The Impact of Voidness for Infringement of Article 101 Tfeu on Related Contracts

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Series Details Volume 8, Number 1, Pages 95-122
Publication Date January 2012
ISSN 1744-1056
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"A cartel agreement is often followed by a number of contracts concluded between one of the cartelists and a third party to realise the cartel’s profits. In the case of a “traditional” price-fixing cartel, these are the agreements between each of the cartelists and their purchasers, concluded at cartelised prices. In the case of bid-rigging, it is the contract concluded between the procurer and the “winning” bid-rigger. Cartel agreements are considered to be the most harmful competition law infringements because they increase prices and decrease innovation and choice. Article 101 TFEU therefore declares these pernicious agreements void if they have a significant effect on competition within the internal market and on trade between the Member States, and do not fall under any of the exemptions of Article 101(3) TFEU. In addition, the Commission and the national competition authorities may impose severe fines on the cartelists, even when they have not applied the cartelised prices or conditions. The actual harmful effect of a price-fixing cartel is realised, however, when the cartelised goods or services are sold at cartelised prices or conditions. This raises the question whether, in addition to the cartel agreement, the agreements with third parties concluded at cartelised prices or conditions are not, or should not be, entirely or partially (insofar as the contract is affected by the cartel agreement) void, voidable or otherwise not fully binding."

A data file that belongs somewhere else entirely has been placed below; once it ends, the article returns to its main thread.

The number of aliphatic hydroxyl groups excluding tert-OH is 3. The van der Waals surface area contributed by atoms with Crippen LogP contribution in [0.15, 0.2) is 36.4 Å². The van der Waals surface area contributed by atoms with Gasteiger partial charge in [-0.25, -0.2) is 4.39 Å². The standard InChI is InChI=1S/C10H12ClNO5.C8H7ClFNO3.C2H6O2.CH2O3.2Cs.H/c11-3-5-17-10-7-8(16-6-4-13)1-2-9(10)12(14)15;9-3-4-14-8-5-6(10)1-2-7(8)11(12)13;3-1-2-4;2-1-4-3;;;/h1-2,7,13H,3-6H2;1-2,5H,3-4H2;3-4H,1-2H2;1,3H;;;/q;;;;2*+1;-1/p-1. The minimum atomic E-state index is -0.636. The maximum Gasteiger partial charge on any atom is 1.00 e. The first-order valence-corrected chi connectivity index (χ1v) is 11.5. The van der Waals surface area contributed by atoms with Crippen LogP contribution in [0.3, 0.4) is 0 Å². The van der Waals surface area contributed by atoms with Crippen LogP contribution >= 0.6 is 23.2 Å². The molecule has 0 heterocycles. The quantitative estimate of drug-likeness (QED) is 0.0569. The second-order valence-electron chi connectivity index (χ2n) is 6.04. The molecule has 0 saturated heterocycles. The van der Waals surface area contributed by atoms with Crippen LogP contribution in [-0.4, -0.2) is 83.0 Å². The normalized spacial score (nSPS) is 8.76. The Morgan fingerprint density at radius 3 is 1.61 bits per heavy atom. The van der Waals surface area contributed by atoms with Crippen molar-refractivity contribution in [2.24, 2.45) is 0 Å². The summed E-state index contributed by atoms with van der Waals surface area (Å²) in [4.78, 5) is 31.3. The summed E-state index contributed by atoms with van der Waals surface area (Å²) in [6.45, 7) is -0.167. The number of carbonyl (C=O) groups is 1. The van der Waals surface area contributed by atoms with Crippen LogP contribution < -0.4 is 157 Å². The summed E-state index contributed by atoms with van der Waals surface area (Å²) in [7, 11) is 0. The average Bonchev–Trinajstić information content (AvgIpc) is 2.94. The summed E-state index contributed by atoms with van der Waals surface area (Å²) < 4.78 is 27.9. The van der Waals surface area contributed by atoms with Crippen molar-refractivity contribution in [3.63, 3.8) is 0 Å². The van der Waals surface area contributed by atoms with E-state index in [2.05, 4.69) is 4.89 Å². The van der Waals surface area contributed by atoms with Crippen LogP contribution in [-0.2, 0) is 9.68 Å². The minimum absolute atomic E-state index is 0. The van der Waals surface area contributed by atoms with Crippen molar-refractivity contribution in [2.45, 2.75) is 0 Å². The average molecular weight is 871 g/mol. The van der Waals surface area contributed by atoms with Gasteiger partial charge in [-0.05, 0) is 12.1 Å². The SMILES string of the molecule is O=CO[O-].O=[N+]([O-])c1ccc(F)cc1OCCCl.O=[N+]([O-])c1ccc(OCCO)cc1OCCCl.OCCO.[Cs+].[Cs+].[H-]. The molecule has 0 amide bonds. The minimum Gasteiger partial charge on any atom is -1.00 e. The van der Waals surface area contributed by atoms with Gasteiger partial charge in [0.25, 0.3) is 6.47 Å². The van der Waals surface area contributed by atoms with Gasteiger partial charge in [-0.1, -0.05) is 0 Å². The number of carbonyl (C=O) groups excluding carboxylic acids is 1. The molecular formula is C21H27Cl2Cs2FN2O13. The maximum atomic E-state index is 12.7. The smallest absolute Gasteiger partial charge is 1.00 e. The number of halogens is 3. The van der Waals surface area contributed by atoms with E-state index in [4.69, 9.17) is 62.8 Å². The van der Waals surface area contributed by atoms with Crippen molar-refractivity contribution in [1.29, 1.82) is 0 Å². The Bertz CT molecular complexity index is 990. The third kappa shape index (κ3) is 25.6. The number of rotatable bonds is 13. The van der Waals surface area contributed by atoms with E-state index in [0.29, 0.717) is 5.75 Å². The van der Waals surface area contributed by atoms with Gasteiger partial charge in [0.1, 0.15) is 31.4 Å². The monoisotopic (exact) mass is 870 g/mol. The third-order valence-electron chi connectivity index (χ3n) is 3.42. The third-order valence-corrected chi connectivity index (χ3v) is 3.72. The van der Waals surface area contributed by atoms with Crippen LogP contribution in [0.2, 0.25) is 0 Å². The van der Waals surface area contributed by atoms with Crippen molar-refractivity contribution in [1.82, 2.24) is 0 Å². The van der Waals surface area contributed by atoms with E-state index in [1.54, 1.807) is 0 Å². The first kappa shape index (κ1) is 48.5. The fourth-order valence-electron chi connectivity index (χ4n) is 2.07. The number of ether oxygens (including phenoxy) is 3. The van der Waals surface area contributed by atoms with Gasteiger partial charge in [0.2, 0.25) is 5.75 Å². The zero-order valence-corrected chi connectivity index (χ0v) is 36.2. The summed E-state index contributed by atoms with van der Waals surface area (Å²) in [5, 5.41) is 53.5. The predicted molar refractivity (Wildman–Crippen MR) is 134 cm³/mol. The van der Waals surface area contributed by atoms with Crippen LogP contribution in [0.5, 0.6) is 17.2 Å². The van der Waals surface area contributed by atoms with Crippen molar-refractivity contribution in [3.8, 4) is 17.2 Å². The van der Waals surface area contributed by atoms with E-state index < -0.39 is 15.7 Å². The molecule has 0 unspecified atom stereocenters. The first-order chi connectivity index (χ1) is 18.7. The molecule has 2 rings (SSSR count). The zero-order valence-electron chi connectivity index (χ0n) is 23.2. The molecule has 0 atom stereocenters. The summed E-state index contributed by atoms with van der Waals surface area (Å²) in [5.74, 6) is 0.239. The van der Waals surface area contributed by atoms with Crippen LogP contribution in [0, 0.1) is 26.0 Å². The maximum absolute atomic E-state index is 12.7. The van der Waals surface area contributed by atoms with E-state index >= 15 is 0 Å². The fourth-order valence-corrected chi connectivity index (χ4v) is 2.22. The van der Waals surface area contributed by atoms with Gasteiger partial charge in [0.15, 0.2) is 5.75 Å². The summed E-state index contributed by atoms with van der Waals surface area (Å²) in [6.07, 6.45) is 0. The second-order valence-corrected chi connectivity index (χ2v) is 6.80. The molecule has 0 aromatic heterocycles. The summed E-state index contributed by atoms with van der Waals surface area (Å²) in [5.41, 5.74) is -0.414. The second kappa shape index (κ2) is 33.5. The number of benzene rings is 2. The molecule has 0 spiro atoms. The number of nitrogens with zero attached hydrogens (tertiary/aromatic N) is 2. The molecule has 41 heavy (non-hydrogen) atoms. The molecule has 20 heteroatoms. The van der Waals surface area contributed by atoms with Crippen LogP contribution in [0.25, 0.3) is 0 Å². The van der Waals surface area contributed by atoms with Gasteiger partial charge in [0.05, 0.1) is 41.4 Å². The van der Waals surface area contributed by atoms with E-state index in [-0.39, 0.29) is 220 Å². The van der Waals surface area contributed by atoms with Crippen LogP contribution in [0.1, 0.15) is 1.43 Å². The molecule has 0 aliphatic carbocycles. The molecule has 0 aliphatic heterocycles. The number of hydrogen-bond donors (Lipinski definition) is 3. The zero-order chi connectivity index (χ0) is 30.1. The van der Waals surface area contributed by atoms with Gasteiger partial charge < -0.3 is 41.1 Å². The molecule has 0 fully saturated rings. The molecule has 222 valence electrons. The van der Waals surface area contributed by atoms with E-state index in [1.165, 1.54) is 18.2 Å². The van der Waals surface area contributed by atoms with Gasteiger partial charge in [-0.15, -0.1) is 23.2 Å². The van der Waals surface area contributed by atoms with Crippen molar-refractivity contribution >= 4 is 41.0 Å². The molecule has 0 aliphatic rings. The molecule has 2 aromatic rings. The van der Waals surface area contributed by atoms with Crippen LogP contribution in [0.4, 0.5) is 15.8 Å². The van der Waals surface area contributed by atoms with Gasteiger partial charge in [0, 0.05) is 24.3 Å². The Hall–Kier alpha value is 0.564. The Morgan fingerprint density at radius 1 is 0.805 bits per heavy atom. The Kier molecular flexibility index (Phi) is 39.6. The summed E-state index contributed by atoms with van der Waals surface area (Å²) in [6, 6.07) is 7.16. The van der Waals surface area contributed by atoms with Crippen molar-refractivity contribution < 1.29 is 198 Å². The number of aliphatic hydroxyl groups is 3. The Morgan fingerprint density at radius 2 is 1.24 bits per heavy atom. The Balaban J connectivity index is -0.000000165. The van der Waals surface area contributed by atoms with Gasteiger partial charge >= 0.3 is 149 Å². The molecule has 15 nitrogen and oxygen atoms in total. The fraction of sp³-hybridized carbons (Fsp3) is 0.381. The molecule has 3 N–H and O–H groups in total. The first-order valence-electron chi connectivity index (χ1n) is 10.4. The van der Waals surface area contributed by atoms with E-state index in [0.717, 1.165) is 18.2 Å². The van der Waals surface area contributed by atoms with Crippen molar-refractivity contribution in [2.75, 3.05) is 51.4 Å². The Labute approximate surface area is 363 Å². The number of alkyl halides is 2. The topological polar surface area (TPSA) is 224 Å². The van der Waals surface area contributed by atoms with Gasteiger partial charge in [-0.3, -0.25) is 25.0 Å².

"As it is not possible to investigate the legal systems of all EU Member States within the confines of this study, the study is limited to the Western European legal systems, which are representative of the main European legal families: Belgium and France represent the Romanist legal families; Germany represents the Germanic legal families; the Netherlands represent a modern legal system which combines elements from the Romanist and Germanic legal tradition; and England represents the common law."
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